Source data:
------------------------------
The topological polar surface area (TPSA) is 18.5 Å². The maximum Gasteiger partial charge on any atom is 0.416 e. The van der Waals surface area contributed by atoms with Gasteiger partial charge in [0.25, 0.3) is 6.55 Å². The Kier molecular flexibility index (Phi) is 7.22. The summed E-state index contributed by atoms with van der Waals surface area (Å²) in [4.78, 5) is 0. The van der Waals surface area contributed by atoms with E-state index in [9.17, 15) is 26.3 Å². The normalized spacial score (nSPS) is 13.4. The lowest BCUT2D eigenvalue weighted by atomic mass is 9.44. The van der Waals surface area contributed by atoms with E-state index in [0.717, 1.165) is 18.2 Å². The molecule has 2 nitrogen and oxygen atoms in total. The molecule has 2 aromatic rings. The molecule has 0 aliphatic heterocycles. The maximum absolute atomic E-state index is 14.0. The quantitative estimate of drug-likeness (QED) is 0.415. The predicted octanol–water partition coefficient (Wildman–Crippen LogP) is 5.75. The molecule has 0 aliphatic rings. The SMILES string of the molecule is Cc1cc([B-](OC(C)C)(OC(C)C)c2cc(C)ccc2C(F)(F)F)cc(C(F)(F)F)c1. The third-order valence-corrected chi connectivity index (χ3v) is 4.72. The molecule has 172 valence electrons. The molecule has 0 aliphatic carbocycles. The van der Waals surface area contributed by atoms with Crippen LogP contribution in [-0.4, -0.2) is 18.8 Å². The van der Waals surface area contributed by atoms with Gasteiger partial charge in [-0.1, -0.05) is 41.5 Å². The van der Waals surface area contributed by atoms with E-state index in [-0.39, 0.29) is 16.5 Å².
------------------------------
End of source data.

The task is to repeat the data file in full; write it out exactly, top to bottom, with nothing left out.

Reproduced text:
The topological polar surface area (TPSA) is 18.5 Å². The maximum Gasteiger partial charge on any atom is 0.416 e. The van der Waals surface area contributed by atoms with Gasteiger partial charge in [0.25, 0.3) is 6.55 Å². The Kier molecular flexibility index (Phi) is 7.22. The summed E-state index contributed by atoms with van der Waals surface area (Å²) in [4.78, 5) is 0. The van der Waals surface area contributed by atoms with E-state index in [9.17, 15) is 26.3 Å². The normalized spacial score (nSPS) is 13.4. The lowest BCUT2D eigenvalue weighted by atomic mass is 9.44. The van der Waals surface area contributed by atoms with E-state index in [0.717, 1.165) is 18.2 Å². The molecule has 2 nitrogen and oxygen atoms in total. The molecule has 2 aromatic rings. The molecule has 0 aliphatic heterocycles. The maximum absolute atomic E-state index is 14.0. The quantitative estimate of drug-likeness (QED) is 0.415. The predicted octanol–water partition coefficient (Wildman–Crippen LogP) is 5.75. The molecule has 0 aliphatic rings. The SMILES string of the molecule is Cc1cc([B-](OC(C)C)(OC(C)C)c2cc(C)ccc2C(F)(F)F)cc(C(F)(F)F)c1. The third-order valence-corrected chi connectivity index (χ3v) is 4.72. The molecule has 172 valence electrons. The molecule has 0 aliphatic carbocycles. The van der Waals surface area contributed by atoms with Crippen LogP contribution in [-0.4, -0.2) is 18.8 Å². The van der Waals surface area contributed by atoms with Gasteiger partial charge in [-0.1, -0.05) is 41.5 Å². The van der Waals surface area contributed by atoms with E-state index in [-0.39, 0.29) is 16.5 Å².